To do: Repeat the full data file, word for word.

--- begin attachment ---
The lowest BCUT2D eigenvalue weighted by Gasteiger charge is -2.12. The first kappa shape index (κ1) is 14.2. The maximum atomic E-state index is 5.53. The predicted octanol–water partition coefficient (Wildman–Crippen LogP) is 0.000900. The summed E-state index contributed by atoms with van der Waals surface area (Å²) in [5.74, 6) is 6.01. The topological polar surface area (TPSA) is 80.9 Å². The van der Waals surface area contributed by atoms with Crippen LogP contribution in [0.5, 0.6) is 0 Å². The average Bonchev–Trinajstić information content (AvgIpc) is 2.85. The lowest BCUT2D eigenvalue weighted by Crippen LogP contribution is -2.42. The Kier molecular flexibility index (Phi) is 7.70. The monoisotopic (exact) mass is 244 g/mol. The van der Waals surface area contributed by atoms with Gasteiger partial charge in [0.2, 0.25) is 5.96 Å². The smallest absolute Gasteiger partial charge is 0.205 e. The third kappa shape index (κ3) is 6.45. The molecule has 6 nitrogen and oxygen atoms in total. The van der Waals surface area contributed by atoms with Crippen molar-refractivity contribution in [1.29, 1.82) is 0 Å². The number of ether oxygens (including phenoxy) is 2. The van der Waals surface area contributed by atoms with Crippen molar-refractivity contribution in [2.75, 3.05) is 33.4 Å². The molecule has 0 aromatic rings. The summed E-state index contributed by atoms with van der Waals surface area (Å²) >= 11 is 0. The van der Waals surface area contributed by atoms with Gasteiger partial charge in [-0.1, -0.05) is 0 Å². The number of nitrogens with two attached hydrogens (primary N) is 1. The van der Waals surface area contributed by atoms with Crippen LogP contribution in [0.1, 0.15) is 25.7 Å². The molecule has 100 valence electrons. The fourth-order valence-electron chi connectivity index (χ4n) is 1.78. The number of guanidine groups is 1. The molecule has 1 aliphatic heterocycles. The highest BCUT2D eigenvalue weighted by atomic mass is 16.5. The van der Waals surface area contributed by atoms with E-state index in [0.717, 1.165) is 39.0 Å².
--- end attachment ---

The lowest BCUT2D eigenvalue weighted by Gasteiger charge is -2.12. The first kappa shape index (κ1) is 14.2. The maximum atomic E-state index is 5.53. The predicted octanol–water partition coefficient (Wildman–Crippen LogP) is 0.000900. The summed E-state index contributed by atoms with van der Waals surface area (Å²) in [5.74, 6) is 6.01. The topological polar surface area (TPSA) is 80.9 Å². The van der Waals surface area contributed by atoms with Crippen LogP contribution in [0.5, 0.6) is 0 Å². The average Bonchev–Trinajstić information content (AvgIpc) is 2.85. The lowest BCUT2D eigenvalue weighted by Crippen LogP contribution is -2.42. The Kier molecular flexibility index (Phi) is 7.70. The monoisotopic (exact) mass is 244 g/mol. The van der Waals surface area contributed by atoms with Gasteiger partial charge in [0.2, 0.25) is 5.96 Å². The smallest absolute Gasteiger partial charge is 0.205 e. The third kappa shape index (κ3) is 6.45. The molecule has 6 nitrogen and oxygen atoms in total. The van der Waals surface area contributed by atoms with Crippen molar-refractivity contribution in [1.29, 1.82) is 0 Å². The number of ether oxygens (including phenoxy) is 2. The van der Waals surface area contributed by atoms with Crippen molar-refractivity contribution in [2.75, 3.05) is 33.4 Å². The molecule has 0 aromatic rings. The summed E-state index contributed by atoms with van der Waals surface area (Å²) >= 11 is 0. The van der Waals surface area contributed by atoms with Gasteiger partial charge in [-0.1, -0.05) is 0 Å². The number of nitrogens with two attached hydrogens (primary N) is 1. The van der Waals surface area contributed by atoms with Crippen LogP contribution in [0.1, 0.15) is 25.7 Å². The molecule has 100 valence electrons. The fourth-order valence-electron chi connectivity index (χ4n) is 1.78. The number of guanidine groups is 1. The molecule has 1 aliphatic heterocycles. The highest BCUT2D eigenvalue weighted by atomic mass is 16.5. The van der Waals surface area contributed by atoms with E-state index in [0.717, 1.165) is 39.0 Å².